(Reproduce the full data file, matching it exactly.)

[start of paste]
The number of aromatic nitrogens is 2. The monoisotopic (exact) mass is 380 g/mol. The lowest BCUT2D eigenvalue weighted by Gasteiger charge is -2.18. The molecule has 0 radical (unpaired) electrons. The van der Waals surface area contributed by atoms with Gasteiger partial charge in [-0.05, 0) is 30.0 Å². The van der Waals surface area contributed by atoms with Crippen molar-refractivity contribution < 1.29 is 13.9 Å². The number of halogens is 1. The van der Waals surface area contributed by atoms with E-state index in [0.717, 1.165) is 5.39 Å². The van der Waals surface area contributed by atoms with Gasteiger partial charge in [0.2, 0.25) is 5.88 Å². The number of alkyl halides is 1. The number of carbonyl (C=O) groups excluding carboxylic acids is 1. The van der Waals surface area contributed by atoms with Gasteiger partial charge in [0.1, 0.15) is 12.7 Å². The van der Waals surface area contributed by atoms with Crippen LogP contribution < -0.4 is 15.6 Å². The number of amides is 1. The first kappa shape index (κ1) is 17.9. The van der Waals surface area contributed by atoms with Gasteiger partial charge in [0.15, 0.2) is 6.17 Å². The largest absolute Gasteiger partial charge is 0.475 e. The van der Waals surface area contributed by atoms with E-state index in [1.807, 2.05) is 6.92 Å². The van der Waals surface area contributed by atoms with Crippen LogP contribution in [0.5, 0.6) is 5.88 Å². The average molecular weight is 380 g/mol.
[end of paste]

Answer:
The number of aromatic nitrogens is 2. The monoisotopic (exact) mass is 380 g/mol. The lowest BCUT2D eigenvalue weighted by Gasteiger charge is -2.18. The molecule has 0 radical (unpaired) electrons. The van der Waals surface area contributed by atoms with Gasteiger partial charge in [-0.05, 0) is 30.0 Å². The van der Waals surface area contributed by atoms with Crippen molar-refractivity contribution < 1.29 is 13.9 Å². The number of halogens is 1. The van der Waals surface area contributed by atoms with E-state index in [0.717, 1.165) is 5.39 Å². The van der Waals surface area contributed by atoms with Gasteiger partial charge in [0.2, 0.25) is 5.88 Å². The number of alkyl halides is 1. The number of carbonyl (C=O) groups excluding carboxylic acids is 1. The van der Waals surface area contributed by atoms with Gasteiger partial charge in [0.1, 0.15) is 12.7 Å². The van der Waals surface area contributed by atoms with Crippen LogP contribution < -0.4 is 15.6 Å². The number of amides is 1. The first kappa shape index (κ1) is 17.9. The van der Waals surface area contributed by atoms with Gasteiger partial charge in [0.15, 0.2) is 6.17 Å². The largest absolute Gasteiger partial charge is 0.475 e. The van der Waals surface area contributed by atoms with E-state index in [1.807, 2.05) is 6.92 Å². The van der Waals surface area contributed by atoms with Crippen LogP contribution in [0.5, 0.6) is 5.88 Å². The average molecular weight is 380 g/mol.